Patients undergoing elective hip or knee arthroplasty are at risk for bleeding and bleeding-associated complications. In the absence of reliable evidence, it is the opinion of this work group that patients be assessed for known bleeding disorders like hemophilia and for the presence of active liver disease which further increase the risk for bleeding and bleeding-associated complications.

Rationale
Bleeding complications related to the soft tissue envelope around the surgical site and the effects of bleeding on functional outcomes are an important concern. A hematoma can lead to joint stiffness and a compromised functional outcome or to a periprosthetic joint infection (with its associated morbidity). Although these potential risks have historically not been addressed in other guidelines on this topic, given the seriousness of these concerns, this work group believed it necessary to address them.

We found very little data that addressed risk factors for bleeding in patients undergoing elective hip or knee replacement surgery (see Table 24 for the list of risk factors for which we sought evidence and for a summary of these results. Two studies of very low quality (see Table 50 in Appendix XIII) addressed patients with hemophilia, with the only comparative study finding it to be a significant predictor of hemarthrosis. One comparative study of very low quality addressed cirrhosis of the liver and found it to be a significant predictor of perioperative blood loss (Table 25). 

Therefore, patients with a known bleeding disorder or active liver disease may have an increased risk for bleeding. Evaluating patients for these factors has minimal cost and low risk to the patient; we believe that these actions are consistent with the current practice of most orthopaedic surgeons. Recommendation 7 discusses the recommended thromboprophylaxis strategy for these patients.

Evidence about whether factors other than the presence of a known bleeding disorder or active liver disease affect the risk for bleeding in patients undergoing primary hip and knee arthroplasty is unclear. Six low quality studies among non-arthroplasty surgical patients did not find convincing evidence that preoperative coagulation screening predicts postoperative bleeding (Table 50 in Appendix XIII summarizes our evaluation of the quality and applicability of these studies).
  • bleeding time predicted blood loss in one of three studies
  • fibrinogen predicted blood loss in one of three studies
  • platelet count predicted blood loss in one of six studies
  • prothrombin time predicted blood loss in one of six studies (Table 27).
In other very low quality (and, therefore, unreliable) studies of non-arthroplasty surgical patients (Table 26):
  • thrombocytopenia was a significant predictor of postoperative intracranial hematoma among intracranial surgery patients,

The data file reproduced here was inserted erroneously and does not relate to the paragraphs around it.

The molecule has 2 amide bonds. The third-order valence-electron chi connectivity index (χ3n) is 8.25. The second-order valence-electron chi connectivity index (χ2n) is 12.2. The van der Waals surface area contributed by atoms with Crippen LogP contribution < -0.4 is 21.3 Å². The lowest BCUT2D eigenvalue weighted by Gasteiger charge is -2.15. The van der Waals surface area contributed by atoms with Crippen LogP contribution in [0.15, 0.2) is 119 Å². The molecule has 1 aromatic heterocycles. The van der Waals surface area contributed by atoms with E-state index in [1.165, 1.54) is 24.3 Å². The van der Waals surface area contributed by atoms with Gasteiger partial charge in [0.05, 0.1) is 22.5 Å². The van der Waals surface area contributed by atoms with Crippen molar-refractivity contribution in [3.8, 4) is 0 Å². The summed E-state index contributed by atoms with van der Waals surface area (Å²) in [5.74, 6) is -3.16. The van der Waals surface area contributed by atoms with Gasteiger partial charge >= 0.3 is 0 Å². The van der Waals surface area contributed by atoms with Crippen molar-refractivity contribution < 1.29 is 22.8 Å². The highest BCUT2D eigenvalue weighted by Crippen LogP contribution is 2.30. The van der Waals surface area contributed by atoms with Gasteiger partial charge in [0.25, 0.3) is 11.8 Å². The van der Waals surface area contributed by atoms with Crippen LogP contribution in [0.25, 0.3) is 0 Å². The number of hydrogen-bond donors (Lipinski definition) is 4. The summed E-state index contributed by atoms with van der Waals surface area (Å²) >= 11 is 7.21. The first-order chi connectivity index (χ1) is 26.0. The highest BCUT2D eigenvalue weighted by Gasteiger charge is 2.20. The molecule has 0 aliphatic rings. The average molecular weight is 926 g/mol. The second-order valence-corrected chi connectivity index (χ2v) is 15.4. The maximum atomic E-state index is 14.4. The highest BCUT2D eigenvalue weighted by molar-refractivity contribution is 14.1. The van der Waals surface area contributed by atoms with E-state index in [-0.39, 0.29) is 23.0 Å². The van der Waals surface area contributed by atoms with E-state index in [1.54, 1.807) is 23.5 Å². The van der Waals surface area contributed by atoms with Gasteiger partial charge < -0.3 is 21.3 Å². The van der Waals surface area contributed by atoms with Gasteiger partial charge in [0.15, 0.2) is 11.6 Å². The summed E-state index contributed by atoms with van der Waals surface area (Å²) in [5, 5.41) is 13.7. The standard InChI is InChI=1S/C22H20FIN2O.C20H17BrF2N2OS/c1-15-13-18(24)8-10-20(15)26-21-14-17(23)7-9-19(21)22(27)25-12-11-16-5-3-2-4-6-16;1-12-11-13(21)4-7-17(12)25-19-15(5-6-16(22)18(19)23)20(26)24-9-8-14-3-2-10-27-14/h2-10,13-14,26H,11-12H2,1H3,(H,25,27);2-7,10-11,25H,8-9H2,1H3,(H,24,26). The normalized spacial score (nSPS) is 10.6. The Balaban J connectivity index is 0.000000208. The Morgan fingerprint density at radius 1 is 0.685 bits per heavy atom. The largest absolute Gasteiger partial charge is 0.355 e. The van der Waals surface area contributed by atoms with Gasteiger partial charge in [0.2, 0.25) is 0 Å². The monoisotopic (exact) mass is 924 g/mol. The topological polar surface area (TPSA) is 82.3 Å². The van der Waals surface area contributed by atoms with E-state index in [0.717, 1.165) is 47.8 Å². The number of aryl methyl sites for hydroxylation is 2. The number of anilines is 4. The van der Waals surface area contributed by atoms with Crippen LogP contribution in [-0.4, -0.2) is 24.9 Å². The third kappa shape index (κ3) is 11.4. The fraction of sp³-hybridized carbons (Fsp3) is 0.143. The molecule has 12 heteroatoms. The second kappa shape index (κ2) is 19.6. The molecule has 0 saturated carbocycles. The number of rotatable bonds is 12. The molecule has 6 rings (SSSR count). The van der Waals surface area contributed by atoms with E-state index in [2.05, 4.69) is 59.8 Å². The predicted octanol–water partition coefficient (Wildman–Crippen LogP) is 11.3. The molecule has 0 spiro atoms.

• a history of gastrointestinal (GI) bleed was not a significant predictor of postoperative upper GI bleeding among non-ulcer surgery patients,
  • a history of bleeding with previous surgery did predict excessive bleeding among cardiac bypass patients, while
  • epistaxis and a history of bleeding with dental extraction each did not predict major bleeding among Type 1 von Willebrand disease patients undergoing surgery.
No data were found addressing the other risk factors (see Table 24 for the list of risk factors for which we sought evidence).

The data on hemorrhage-related complications are also sparse. Three low quality and fourteen very low quality studies addressed whether patients with one or more potential risk factors have higher rates of hemorrhage-associated complications. (The results of these studies are summarized in Table 28, Table 29 and Table 30, which provide a detailed description of these studies’ results. Our evaluation of their quality and applicability is shown in Appendix XIII, Table 51)  Low hemoglobin levels and more complex revision procedures did predict a higher risk of transfusion, but none of the factors studied could be directly tied to hemorrhage-associated complications such as deep periprosthetic joint infection.

Due to the inconclusive evidence regarding other risk factors for bleeding or hemorrhage-associated complications among elective hip and knee arthroplasty patients, we are unable to recommend for or against further risk stratification.

The clinician should be aware of established contraindications against the use of individual anticoagulant agents.

We excluded some of the studies we retrieved to address this recommendation. These studies, and the reasons for their exclusion are listed in Appendix XIV, Table 59- Table 60.
 
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